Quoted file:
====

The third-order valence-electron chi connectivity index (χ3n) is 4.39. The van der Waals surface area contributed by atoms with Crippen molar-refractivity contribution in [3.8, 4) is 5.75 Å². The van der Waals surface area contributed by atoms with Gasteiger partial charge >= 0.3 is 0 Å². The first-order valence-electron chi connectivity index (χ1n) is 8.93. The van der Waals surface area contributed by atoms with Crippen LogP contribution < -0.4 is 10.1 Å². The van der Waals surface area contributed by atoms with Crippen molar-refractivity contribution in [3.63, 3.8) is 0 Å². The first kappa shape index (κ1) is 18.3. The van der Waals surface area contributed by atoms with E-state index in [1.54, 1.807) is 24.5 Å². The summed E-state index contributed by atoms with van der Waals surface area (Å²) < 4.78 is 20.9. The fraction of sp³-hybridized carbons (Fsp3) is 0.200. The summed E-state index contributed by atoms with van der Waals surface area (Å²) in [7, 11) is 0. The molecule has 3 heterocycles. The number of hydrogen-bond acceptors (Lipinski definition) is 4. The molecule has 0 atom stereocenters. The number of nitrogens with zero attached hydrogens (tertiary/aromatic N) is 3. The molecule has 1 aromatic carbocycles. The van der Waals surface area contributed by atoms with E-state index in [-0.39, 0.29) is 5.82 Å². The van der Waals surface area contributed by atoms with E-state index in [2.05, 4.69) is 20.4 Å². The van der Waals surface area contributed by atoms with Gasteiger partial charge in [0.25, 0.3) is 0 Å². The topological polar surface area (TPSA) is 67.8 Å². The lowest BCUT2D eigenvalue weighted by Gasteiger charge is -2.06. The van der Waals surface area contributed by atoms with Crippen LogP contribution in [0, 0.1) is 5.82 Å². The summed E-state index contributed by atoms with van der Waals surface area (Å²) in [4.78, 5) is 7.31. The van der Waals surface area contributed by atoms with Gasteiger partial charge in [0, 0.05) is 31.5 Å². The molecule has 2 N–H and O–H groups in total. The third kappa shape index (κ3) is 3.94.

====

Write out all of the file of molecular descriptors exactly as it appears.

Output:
The third-order valence-electron chi connectivity index (χ3n) is 4.39. The van der Waals surface area contributed by atoms with Crippen molar-refractivity contribution in [3.8, 4) is 5.75 Å². The van der Waals surface area contributed by atoms with Gasteiger partial charge >= 0.3 is 0 Å². The first-order valence-electron chi connectivity index (χ1n) is 8.93. The van der Waals surface area contributed by atoms with Crippen LogP contribution < -0.4 is 10.1 Å². The van der Waals surface area contributed by atoms with Crippen molar-refractivity contribution in [3.63, 3.8) is 0 Å². The first kappa shape index (κ1) is 18.3. The van der Waals surface area contributed by atoms with E-state index in [1.54, 1.807) is 24.5 Å². The summed E-state index contributed by atoms with van der Waals surface area (Å²) < 4.78 is 20.9. The fraction of sp³-hybridized carbons (Fsp3) is 0.200. The summed E-state index contributed by atoms with van der Waals surface area (Å²) in [7, 11) is 0. The molecule has 3 heterocycles. The number of hydrogen-bond acceptors (Lipinski definition) is 4. The molecule has 0 atom stereocenters. The number of nitrogens with zero attached hydrogens (tertiary/aromatic N) is 3. The molecule has 1 aromatic carbocycles. The van der Waals surface area contributed by atoms with E-state index in [-0.39, 0.29) is 5.82 Å². The van der Waals surface area contributed by atoms with E-state index in [2.05, 4.69) is 20.4 Å². The van der Waals surface area contributed by atoms with Gasteiger partial charge in [0.25, 0.3) is 0 Å². The topological polar surface area (TPSA) is 67.8 Å². The lowest BCUT2D eigenvalue weighted by Gasteiger charge is -2.06. The van der Waals surface area contributed by atoms with Crippen LogP contribution in [0, 0.1) is 5.82 Å². The summed E-state index contributed by atoms with van der Waals surface area (Å²) in [4.78, 5) is 7.31. The van der Waals surface area contributed by atoms with Gasteiger partial charge in [0, 0.05) is 31.5 Å². The molecule has 2 N–H and O–H groups in total. The third kappa shape index (κ3) is 3.94.